Board analysis (contíd)
MSI outfits the 4890 Cyclone with the same Qimonda memory modules found on the ATI reference design.
Unlike the 4890 reference design, MSI doesnít provide any cooling for the boardís memory modules though. Fortunately the Qimonda modules are designed to run without heatsinks, so technically they arenít a requirement. However, considering this is a high-end board designed for enthusiasts, it wouldíve been a good idea if MSI couldíve included them.
MSI outfits the board with a variety of display options also. Besides providing one dual-link DVI with the 4890 Cyclone, the board also ships with an HDMI output and VGA connector. Here youíll also see exhaust vents just above the display connectors, but obviously due to the nature of the cooler these vents arenít going to be exhausting a lot of air: most of the air from the fan is going to be fed into your case.
As we mentioned earlier, our R4890 Cyclone board is the Super Overclocked (SOC) model, which runs the graphics core at 1GHz. Thatís 150MHz higher than stock. The boardís memory modules are then OCíed to 1GHz, which is 25MHz higher than the stock 4890.
If you want to save a little money though MSI also offers the Overclocked (OC) model. This board ships with tamer speeds of 880MH core/975MHz memory. A third SKU is also offered that relies on the stock Radeon 4890 speeds of 850MHz/975MHz.
CrossFire may be something to watch with this card. We paired it alongside a bone stock 4890 reference design with the Cyclone card located in the uppermost PCIe slot and the reference board sitting underneath it.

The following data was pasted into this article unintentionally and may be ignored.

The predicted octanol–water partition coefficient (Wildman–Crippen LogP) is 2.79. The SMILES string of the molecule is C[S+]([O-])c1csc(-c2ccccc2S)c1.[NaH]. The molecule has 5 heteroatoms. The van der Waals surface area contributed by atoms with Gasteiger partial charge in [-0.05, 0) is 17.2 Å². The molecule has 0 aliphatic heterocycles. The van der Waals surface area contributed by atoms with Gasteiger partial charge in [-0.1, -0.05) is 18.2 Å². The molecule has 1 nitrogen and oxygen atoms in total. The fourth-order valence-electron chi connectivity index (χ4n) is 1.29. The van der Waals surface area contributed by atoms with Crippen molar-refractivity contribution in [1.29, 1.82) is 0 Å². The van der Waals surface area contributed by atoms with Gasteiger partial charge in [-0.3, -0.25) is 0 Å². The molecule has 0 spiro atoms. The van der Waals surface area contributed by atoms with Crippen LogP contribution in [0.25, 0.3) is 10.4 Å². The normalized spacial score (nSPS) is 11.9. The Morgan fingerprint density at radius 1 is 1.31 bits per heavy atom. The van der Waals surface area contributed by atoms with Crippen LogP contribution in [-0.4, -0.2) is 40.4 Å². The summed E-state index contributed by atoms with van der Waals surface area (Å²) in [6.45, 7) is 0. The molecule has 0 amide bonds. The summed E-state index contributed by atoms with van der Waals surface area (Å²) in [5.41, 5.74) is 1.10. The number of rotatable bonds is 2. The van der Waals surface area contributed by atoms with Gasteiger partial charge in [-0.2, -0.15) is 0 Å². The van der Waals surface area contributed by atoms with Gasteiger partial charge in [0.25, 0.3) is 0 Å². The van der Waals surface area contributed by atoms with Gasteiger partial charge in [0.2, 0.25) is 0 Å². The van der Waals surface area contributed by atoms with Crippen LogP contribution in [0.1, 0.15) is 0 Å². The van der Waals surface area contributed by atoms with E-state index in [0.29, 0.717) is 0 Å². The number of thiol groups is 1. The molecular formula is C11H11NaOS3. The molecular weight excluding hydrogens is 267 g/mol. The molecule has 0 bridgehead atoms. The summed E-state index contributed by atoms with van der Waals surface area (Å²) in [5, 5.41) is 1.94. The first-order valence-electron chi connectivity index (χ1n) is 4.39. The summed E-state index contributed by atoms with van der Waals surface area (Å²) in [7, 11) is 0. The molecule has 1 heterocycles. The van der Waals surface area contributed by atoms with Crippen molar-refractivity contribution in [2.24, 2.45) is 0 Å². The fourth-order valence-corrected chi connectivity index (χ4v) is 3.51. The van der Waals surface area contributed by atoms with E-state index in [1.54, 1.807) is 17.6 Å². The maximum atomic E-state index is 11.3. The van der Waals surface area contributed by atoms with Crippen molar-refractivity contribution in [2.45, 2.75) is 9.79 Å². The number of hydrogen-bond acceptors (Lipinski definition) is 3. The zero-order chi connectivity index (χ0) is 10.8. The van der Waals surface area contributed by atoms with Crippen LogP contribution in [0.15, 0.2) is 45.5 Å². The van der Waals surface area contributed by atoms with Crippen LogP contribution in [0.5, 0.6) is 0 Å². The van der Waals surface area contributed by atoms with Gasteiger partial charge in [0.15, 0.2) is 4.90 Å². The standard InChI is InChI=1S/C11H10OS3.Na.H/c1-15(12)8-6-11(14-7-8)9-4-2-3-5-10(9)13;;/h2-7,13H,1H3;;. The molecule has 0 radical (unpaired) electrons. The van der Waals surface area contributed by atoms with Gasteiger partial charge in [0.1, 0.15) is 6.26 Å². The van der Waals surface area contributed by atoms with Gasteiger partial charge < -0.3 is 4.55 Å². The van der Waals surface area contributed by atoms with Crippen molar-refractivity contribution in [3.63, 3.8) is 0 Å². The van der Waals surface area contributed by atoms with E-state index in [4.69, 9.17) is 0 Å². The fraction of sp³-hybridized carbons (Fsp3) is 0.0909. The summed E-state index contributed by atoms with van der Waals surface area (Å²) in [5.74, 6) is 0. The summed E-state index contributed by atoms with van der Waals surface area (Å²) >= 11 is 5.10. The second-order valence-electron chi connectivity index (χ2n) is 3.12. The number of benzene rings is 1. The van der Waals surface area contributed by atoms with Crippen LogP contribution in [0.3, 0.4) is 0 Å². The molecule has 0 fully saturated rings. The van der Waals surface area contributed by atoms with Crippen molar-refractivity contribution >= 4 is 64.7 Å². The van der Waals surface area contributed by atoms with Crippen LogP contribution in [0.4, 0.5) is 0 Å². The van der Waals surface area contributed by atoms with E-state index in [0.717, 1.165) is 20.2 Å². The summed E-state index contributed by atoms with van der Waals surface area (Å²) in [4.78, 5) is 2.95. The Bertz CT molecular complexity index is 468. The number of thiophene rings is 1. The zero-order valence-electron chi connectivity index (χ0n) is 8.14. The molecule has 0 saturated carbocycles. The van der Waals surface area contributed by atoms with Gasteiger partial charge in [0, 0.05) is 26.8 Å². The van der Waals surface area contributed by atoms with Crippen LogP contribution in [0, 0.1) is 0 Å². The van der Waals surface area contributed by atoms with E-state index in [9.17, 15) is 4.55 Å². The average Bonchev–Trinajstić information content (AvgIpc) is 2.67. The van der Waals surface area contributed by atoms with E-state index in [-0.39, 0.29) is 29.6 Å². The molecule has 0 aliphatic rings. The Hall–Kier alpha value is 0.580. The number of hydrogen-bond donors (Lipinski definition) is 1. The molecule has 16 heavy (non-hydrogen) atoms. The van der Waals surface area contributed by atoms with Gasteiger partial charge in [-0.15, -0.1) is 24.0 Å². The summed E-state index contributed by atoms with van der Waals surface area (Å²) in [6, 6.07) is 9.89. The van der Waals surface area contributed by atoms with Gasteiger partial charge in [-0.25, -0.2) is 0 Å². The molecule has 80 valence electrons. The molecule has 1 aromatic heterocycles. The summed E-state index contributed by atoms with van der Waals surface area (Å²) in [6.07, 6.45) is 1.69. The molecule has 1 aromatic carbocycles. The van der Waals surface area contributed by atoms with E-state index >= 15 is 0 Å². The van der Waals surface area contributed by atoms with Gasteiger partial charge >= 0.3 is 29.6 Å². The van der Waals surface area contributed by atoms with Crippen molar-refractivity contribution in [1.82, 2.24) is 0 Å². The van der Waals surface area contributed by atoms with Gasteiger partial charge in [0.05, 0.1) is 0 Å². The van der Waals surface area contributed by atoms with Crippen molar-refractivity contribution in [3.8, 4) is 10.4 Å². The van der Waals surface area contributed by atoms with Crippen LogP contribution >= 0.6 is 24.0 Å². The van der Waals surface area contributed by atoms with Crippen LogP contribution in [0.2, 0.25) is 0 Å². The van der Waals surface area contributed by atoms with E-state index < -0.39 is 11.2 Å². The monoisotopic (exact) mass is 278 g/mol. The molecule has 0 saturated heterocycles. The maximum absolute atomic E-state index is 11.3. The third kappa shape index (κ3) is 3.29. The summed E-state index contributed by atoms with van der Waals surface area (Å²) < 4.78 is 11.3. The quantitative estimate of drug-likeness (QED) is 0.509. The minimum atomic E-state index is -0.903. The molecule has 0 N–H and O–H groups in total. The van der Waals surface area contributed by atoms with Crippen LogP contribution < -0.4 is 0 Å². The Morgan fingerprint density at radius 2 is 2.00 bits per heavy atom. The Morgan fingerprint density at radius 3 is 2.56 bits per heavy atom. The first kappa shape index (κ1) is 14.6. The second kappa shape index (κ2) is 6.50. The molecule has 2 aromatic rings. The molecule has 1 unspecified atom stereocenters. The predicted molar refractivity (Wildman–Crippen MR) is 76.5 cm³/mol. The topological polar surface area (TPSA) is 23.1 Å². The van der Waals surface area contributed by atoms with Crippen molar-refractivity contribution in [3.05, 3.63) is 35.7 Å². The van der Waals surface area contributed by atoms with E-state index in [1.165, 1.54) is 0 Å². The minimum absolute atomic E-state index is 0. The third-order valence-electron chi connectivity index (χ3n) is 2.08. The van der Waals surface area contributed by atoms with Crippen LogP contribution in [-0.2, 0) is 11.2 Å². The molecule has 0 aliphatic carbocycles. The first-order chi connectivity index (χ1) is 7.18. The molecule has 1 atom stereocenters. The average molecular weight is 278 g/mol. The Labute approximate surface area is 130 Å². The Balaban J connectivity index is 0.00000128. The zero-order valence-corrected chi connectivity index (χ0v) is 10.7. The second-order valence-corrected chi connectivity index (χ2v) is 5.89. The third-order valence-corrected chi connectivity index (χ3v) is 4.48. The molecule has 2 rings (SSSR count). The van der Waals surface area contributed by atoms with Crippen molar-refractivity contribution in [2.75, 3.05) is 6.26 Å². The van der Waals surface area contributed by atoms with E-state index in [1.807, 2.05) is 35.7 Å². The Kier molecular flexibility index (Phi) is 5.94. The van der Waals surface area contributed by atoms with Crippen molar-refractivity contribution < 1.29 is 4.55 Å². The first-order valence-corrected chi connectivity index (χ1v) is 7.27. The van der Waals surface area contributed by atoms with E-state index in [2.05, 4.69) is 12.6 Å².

As any enthusiast with a multi-GPU setup can tell you, in any CrossFire or SLI setup, itís the uppermost (primary) card that gets the hottest under load. Now given the extraordinary nature of the cooler MSI has employed on the 4890 Cyclone, we naturally assumed it would be up the task. It was, running at 1000MHz core/1000MHz memory with no problems for 10-20 minute gaming sessions. Longer use though presented problems with system stability.
With the 4890 reference board sporting a longer PCB and resting in such close proximity to the 4890 Cyclone SOC, it suffocates the Cyclone cardís 100mm fan of much of the air that it needs to run efficiently. Instead of cranking up the fanís RPMs to compensate, the card soldiers on like a champ. Problem is, the fan needs to give in and run faster.
Without optimal airflow, the cardís massive heatpipes eventually get scorching hot. This heat has nowhere to go, heating up the GPU, board, and all of its components. Eventually the card succumbs to the heat and locks up the PC. Weíre talking a hard lock too, requiring a full reboot (after the card has cooled down of course).
This happened to us repeatedly, and the only way to remedy the situation was to either place the 4890 Cyclone in the secondary (bottom) graphics slot, where airflow isnít an issue (unless of course you also have an expansion card next to this slot), or to manually crank up the fanís RPMs in ATI Overdrive.
Bundle and accessories
With such a wide variety of display outputs, MSI skips shipping the card with any display adapters. There are no DVI-to-VGA or DVI-to-HDMI adapters here, as outputs for both of these are natively provided on the backplate of the card.
This means the R4890 Cyclone wonít natively drive dual DVI displays, youíll need to hunt for an HDMI-to-DVI adapter if you want to do that.
Fortunately, the card does ship with two 6-pin PCIe power adapters and CrossFire cable though.